Diplomats should Tweet (maybe not spies). Forget Grog’s Gamut, imagine an entire army of DFAT public servants blogging about foreign policy under their real names (gasp!) while entering into passionate debate with readers. That’s just one of the suggestions being put forward by Lowy Institute fellow Fergus Hanson in a policy brief released today entitled A Digital DFAT: joining the 21st century.

In the report, Hanson argues DFAT needs to embrace “e-diplomacy” before they get left behind by the likes of Canada, the UK and the USA. Because of its incredible popularity, social networking offers interactive engagement with an audience that is “otherwise impossible”, he says. It’s a way of plugging Australia’s exports too, like tertiary education and tourism.

That’s no surprise, considering much of the region are already big users of social media. In Indonesia, a country of 235 million people, 20.8% of internet users are on Twitter. Indonesia also has more than 30 million Facebook users, while Asia boasts more than 90 million users. Currently, DFAT does not have an official presence on Facebook or Twitter. By way of contrast, the US embassy in Jakarta has more than 290,000 Facebook fans.

But it’s not all about Facebook and Twitter. Social networking, Hanson says, is only one limited aspect of e-diplomacy. He also suggested DFAT could better harness the power of digital communication to aid consular work, such as sending warnings to Australians overseas or as a way of communicating with staff in the field. — Tom Cowie

Savva’s sexist spray, or telling it like it is? Niki Savva’s article in The Australian today has certainly reignited the debate about PM Gillard’s appearance — and the appropriateness or otherwise of the media commenting on it. Savva’s article contained advice suggesting a change in leadership style for Gillard, one more aligned to Bob Brown’s. She took on the role of personal trainer…

“A bit of exercise wouldn’t go astray either, a healthy body and a healthy mind and all that.”

And that of personal stylist…

“She should sack her hairdresser (sorry, Tim) get a decent cut and colour, pack up all her clothes and send them to the Smith Family. There are plenty of stylists who can buy her smart clothes that fit her properly. She needs to hire a good one or get the name of the Governor-General’s dressmaker.”

The tweets have been hot to jump on the issue — Savva had hit a “new low” they crowed. “‘Unconventional life choices?’ Is Nikki Savva auditioning to host ‘Ladette to Lady’ or is she genuinely that backward?” asked kanewishart. “Niki Savva ..ask Santa for a 2011 calendar Yours is out of date by a few decades,” said BridgetOFlynn. And as GenderPolitics noted: “According to some, AUS PM Julia Gillard has bad clothes. Do male politicians get articles mocking their fashion sense?” Well, no. — Crikey intern Alison Drew-Forster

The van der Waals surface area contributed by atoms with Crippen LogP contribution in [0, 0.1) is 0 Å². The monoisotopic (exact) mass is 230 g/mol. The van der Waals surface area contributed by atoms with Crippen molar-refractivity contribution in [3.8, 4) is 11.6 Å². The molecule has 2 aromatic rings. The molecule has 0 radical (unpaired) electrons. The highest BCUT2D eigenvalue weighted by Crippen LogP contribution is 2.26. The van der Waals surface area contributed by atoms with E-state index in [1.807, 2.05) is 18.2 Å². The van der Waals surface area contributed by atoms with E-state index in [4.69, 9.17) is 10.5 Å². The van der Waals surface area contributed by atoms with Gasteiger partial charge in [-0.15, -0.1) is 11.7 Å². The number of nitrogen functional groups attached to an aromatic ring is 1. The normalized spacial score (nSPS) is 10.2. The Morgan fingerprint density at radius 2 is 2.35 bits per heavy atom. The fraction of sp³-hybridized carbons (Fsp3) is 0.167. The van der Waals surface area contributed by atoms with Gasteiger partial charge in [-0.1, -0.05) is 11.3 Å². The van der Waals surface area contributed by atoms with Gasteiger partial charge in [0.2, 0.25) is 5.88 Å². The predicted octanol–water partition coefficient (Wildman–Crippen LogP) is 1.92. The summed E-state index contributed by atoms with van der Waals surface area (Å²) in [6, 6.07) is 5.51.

Paragraph so nice that included it twice. Was it a case of a simple editing oversight? Or does the Herald Sun really want to make sure Channel 7 gets the message? Whatever the explanation, one paragraph in this important article on the X-Factor finale was deemed important enough to repeat…

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Rinehart’s Channel Ten buy-in in the national interest?

“Our company group is interested in making an investment towards the media business, given its importance to the nation’s future and has selected Channel 10 for this investment.” — The Australian

Notorious Sydney paparazzo takes his last snap

“Yesterday morning the hard-living 63-year-old Englishman, who wore his white hair in a ponytail and counted the actors Jack Thompson and Michael Caton among his closest friends, was found dead after a suspected heart attack at his apartment.” — The Sydney Morning Herald

National broadcaster to be a pollie-free zone

“Labor is on the verge of winning parliamentary backing to ban former politicians from serving on the ABC and SBS boards.” — The Australian

Media frenzy over airline pat-downs a mock-up

“From network newscasts to local TV, from newspaper front pages to a blur of web headlines, it seems untold numbers of women are having their breasts touched and untold numbers of men are feeling the intrusive hands of government guards near their packages. Actually, that’s far from true.” — The Daily Beast

President Carter speaks out against the modern media

“The talk shows with Glenn Beck and others on Fox News, I think, have deliberately distorted the news. And it’s become highly competitive. And my Republican friends say that MSNBC might be just as biased on the other side in supporting the Democratic Party, the liberal element.” — TVNewser

Veteran former Facebook executive goes down a new Path

“The founders of Path — David Morin, a veteran of Facebook and Apple, and Shawn Fanning, the founder of Napster — say they’re not trying to compete with Facebook. They’re trying to augment it by allowing users to choose a closer circle of friends and perhaps share more intimate details of their life on the Path network than in the broader confines of Facebook.” — Portfolio

US pastor warns his flock against Facebook

“Facebook leads to infidelity, a New Jersey pastor has claimed. To prove his sincere belief in Facebook’s evils, the pastor has even offered to step down over revelations of a past affair that involved a four-way s-xual relationship with his minister wife, a male church assistant and the assistant’s wife.” — CBS News